Mature-age students are really cool

But isn’t uni supposed to be for young people?

As a teenage undergraduate in the early 1990s, I lived in a world of blissful ignorance. Two or three lectures a day, a couple of essays to churn out each month, a handful of exams. No biggie. The rest of the time I spent mooching around and listening to UK indie. It wasn’t until I was well into my third year at university that I actually ran into any mature-age students. It was almost embarrassing, like seeing your mum in a lecture theatre. Wasn’t uni supposed to be for young people?

God, I was ignorant. And pretty far up myself.

Now, 30 years later, I’m about to do something I never contemplated, or understood, at that time of my life. At the ripe old age of 47, and as a father of three small children, I’m off to university again.

That’s right, I’m about to become a mature-age student.

Needless to say, the fact that I scraped through my BA (including a hackneyed but well-meaning thesis) was a miracle. Amazingly, a government department in Canberra offered me a position as a graduate trainee the following year. I could put my student days behind me, temporarily at least.

But it could not last. Within 12 months I’d quit my public service job, returned to Sydney and re-enrolled in a law degree. I’d half-heartedly started that one while studying for my BA (don’t ask). One year later, I’d dropped out of uni entirely, and taken up work as a kitchen hand. This provided material for my first published short story but sod all else.

Mature-age students love jacarandas just as much as other students!
Lilac flowers of doom—an image of the jacaranda tree in the Main Quadrangle of the University of Sydney by Jason Tong (CC-BY-2.0).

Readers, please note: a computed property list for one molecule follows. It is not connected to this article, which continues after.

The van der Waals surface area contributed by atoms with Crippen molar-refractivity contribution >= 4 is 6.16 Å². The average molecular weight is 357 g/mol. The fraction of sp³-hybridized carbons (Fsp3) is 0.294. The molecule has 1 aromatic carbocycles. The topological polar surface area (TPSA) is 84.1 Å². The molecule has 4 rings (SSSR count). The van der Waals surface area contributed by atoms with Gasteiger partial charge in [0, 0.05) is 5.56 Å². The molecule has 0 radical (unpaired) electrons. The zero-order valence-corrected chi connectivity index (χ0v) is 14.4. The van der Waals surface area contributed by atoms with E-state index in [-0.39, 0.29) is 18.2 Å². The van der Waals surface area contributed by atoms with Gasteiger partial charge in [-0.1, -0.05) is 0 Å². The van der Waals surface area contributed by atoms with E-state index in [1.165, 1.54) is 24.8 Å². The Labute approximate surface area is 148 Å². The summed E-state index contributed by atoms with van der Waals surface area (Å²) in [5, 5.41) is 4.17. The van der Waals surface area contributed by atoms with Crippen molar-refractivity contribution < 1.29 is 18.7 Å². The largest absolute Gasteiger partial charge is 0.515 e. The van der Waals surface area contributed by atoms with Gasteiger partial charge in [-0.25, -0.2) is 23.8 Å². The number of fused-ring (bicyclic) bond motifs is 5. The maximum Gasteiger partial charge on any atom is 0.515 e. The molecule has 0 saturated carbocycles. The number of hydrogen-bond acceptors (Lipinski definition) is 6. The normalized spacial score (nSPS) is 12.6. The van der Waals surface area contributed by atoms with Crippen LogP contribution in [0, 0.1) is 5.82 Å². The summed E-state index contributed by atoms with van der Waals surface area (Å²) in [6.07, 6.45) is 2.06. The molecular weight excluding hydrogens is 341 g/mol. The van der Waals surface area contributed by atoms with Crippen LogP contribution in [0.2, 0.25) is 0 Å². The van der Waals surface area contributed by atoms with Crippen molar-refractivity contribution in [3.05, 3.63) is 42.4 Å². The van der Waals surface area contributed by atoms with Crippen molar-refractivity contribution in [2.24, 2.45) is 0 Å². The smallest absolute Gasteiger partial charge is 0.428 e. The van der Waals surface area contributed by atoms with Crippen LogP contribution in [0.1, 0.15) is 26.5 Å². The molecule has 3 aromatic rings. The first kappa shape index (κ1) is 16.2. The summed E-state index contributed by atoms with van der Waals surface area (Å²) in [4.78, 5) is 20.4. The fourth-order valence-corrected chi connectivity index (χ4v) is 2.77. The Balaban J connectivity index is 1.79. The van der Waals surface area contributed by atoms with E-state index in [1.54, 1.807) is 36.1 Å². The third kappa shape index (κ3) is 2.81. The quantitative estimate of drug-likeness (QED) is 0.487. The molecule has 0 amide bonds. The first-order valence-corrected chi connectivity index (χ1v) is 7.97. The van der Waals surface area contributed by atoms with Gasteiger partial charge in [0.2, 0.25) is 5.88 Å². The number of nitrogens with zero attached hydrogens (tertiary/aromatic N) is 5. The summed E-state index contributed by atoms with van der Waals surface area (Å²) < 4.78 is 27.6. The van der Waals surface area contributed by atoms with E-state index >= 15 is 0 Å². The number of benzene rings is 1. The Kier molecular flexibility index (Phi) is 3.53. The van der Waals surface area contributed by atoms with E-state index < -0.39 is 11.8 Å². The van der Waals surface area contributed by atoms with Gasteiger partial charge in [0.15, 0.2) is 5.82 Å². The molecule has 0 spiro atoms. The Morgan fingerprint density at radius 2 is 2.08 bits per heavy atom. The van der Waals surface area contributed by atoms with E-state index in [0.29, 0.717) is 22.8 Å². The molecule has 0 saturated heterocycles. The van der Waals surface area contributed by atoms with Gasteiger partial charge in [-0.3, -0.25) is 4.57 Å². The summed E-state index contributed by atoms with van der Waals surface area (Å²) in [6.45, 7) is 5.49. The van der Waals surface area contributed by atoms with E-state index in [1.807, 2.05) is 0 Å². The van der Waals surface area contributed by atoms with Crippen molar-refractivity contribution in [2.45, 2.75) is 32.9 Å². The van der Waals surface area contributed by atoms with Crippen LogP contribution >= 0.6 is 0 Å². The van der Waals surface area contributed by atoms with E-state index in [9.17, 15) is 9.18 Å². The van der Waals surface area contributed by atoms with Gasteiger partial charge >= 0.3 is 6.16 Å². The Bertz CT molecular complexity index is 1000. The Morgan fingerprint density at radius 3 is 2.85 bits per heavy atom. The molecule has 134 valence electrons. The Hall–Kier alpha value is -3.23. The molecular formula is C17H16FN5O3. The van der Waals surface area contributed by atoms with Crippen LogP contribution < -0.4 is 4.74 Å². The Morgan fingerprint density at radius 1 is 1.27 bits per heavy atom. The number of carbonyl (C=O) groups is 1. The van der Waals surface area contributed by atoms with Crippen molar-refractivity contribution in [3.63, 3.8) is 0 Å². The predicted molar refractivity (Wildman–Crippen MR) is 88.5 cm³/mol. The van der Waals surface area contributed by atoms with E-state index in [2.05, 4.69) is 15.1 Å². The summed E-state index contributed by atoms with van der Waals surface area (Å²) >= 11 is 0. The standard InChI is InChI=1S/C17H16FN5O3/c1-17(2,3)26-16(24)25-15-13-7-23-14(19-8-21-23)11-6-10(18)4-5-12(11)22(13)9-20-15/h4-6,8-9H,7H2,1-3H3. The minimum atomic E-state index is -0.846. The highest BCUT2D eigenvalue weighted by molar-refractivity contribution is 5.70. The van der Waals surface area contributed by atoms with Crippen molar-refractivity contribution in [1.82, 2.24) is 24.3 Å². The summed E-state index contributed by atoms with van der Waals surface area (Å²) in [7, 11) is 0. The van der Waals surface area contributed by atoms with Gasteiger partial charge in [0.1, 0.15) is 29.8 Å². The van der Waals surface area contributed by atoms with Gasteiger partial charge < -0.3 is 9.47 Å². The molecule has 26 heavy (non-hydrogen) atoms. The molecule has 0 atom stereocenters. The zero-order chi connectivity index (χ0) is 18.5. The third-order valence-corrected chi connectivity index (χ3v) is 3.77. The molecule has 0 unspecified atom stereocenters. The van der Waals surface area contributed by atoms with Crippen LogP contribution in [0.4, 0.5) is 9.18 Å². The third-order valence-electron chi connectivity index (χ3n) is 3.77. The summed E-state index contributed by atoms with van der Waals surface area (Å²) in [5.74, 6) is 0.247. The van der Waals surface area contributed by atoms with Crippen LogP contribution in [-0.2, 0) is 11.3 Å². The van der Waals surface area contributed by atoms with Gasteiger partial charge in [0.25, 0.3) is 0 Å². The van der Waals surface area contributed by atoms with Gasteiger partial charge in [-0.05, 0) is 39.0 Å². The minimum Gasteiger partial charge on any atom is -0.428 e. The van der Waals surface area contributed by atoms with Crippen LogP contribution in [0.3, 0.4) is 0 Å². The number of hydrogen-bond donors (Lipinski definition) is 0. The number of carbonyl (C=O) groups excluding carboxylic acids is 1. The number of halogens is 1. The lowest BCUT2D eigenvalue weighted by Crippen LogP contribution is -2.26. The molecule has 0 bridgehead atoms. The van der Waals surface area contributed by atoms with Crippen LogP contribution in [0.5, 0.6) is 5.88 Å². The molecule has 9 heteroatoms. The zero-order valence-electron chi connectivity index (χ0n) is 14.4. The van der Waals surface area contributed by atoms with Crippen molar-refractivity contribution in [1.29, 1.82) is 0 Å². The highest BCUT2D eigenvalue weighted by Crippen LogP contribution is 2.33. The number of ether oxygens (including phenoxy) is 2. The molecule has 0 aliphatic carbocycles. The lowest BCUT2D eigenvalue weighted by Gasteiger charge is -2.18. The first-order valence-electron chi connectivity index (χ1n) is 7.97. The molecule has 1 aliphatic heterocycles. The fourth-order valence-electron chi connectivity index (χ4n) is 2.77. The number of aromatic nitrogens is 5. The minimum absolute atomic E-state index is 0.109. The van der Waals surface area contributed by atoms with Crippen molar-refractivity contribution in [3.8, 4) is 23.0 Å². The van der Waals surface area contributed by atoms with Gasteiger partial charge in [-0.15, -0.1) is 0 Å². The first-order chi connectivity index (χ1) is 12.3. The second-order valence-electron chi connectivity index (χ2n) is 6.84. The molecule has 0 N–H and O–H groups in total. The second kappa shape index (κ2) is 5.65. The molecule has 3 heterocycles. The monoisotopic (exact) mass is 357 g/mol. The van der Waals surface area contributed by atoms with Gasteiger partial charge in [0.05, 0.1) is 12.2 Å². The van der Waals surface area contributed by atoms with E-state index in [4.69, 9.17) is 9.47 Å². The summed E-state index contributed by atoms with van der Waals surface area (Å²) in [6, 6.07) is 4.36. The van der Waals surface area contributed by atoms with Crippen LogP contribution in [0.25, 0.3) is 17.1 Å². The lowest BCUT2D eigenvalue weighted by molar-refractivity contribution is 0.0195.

The rest, as they say, is pretty banal, and probably a tale best saved for some other time. But the short version is that after a series of part-time jobs I later got halfway through a Masters degree. But I only actually completed one on my second attempt. I then got through a PhD as well. This led me to move to Sweden to undertake post-doctoral research.

To be honest, I thought that would be it for me. However, I am now, in the infamous words of Joseph Furphy, ‘Unemployed at last!‘. So, I thought I’d give it another whirl.

Therefore, this coming September I’ll be doing it all over again. I’ve enrolled in a course entitled The Self In Travel Writing through Linnaeus University, which is based in two cities in southern Sweden: Växjö and Kalmar. But I’ll be studying by distance.

This means that I’ll be able to attend lectures from the comfort of my own living room. Engage in group conversations while still in my pyjamas. That’s something most mature-age students can only dream of.

There’s one catch, however. I will, at some stage, need to travel to Växjö to meet my fellow students. It’ll just be for a day or two, but I have to admit I’m slightly nervous about the whole thing.

The one and only time I visited Växjö was in 2011, while I was living in Karlskrona and undertaking post-doctoral research at Blekinge Tekniska Högskolan as part of the ELMCIP project.

I needed to go to Växjö for an appointment with the dreaded Migrationsverket. Having lived in Sweden for more than three months, I still did not have a residence permit (long story) and therefore hadn’t been paid in all that time.

While my mission was successful, I therefore associate Växjö with stubborn bureaucracy. But hopefully that association will be lessened by a trip to the city for more pleasant reasons.

I’ll be posting more about that prospect, as well as the course, and the reading I’ve already completed, shortly. See how mature, and aged, I have become?

But for now I just want to remind myself of the smart-arsed, know-it-all boy I once was. I hope that the mature-age students I meet this autumn will be more forgiving. Or at least a little more mature, if not in years then at the very least in spirit.

As we say in the classics: Carpe per diem, magnum cum louder, and sidere mens eadem muchacho.

UPDATE!
Well, the trip to Växjö never eventuated, but I’ve now completed the course. Read my fill write-up of The Self in Travel Writing!


About the author

David Prater is an Australian-born writer, editor and parent. His interests include mince pies, ice hockey and Joy Division.

View his full biography.

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